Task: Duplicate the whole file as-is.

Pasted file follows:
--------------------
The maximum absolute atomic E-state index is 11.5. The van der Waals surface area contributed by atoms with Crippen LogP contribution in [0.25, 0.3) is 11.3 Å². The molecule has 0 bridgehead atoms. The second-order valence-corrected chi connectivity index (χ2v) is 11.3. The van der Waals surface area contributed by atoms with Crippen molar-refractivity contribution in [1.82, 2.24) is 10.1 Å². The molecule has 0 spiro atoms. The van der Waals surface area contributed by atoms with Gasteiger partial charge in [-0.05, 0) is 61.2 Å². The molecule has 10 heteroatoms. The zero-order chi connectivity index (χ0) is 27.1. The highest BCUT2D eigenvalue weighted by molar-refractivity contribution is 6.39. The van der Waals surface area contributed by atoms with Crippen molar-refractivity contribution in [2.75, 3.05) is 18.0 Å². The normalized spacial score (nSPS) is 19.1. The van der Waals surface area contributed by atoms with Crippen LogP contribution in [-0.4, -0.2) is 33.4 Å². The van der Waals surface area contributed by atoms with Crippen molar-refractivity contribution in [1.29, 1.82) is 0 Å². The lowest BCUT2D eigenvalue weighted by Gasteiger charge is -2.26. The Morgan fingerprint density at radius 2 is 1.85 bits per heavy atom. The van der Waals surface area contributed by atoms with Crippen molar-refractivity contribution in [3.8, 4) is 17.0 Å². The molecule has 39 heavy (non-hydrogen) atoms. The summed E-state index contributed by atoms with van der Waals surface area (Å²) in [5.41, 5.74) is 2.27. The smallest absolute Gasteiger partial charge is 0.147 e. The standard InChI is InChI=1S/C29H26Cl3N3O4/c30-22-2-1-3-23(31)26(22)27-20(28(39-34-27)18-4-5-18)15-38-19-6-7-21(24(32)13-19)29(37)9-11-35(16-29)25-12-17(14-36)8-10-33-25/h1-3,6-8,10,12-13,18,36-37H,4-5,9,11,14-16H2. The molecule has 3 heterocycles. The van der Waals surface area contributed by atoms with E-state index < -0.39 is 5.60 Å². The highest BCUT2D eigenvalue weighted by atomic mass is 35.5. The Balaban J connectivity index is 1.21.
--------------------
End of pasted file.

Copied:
The maximum absolute atomic E-state index is 11.5. The van der Waals surface area contributed by atoms with Crippen LogP contribution in [0.25, 0.3) is 11.3 Å². The molecule has 0 bridgehead atoms. The second-order valence-corrected chi connectivity index (χ2v) is 11.3. The van der Waals surface area contributed by atoms with Crippen molar-refractivity contribution in [1.82, 2.24) is 10.1 Å². The molecule has 0 spiro atoms. The van der Waals surface area contributed by atoms with Gasteiger partial charge in [-0.05, 0) is 61.2 Å². The molecule has 10 heteroatoms. The zero-order chi connectivity index (χ0) is 27.1. The highest BCUT2D eigenvalue weighted by molar-refractivity contribution is 6.39. The van der Waals surface area contributed by atoms with Crippen molar-refractivity contribution in [2.75, 3.05) is 18.0 Å². The normalized spacial score (nSPS) is 19.1. The van der Waals surface area contributed by atoms with Crippen LogP contribution in [-0.4, -0.2) is 33.4 Å². The van der Waals surface area contributed by atoms with Crippen molar-refractivity contribution in [1.29, 1.82) is 0 Å². The lowest BCUT2D eigenvalue weighted by Gasteiger charge is -2.26. The Morgan fingerprint density at radius 2 is 1.85 bits per heavy atom. The van der Waals surface area contributed by atoms with Crippen molar-refractivity contribution in [3.8, 4) is 17.0 Å². The molecule has 39 heavy (non-hydrogen) atoms. The summed E-state index contributed by atoms with van der Waals surface area (Å²) in [5.41, 5.74) is 2.27. The smallest absolute Gasteiger partial charge is 0.147 e. The standard InChI is InChI=1S/C29H26Cl3N3O4/c30-22-2-1-3-23(31)26(22)27-20(28(39-34-27)18-4-5-18)15-38-19-6-7-21(24(32)13-19)29(37)9-11-35(16-29)25-12-17(14-36)8-10-33-25/h1-3,6-8,10,12-13,18,36-37H,4-5,9,11,14-16H2. The molecule has 3 heterocycles. The van der Waals surface area contributed by atoms with E-state index < -0.39 is 5.60 Å². The highest BCUT2D eigenvalue weighted by atomic mass is 35.5. The Balaban J connectivity index is 1.21.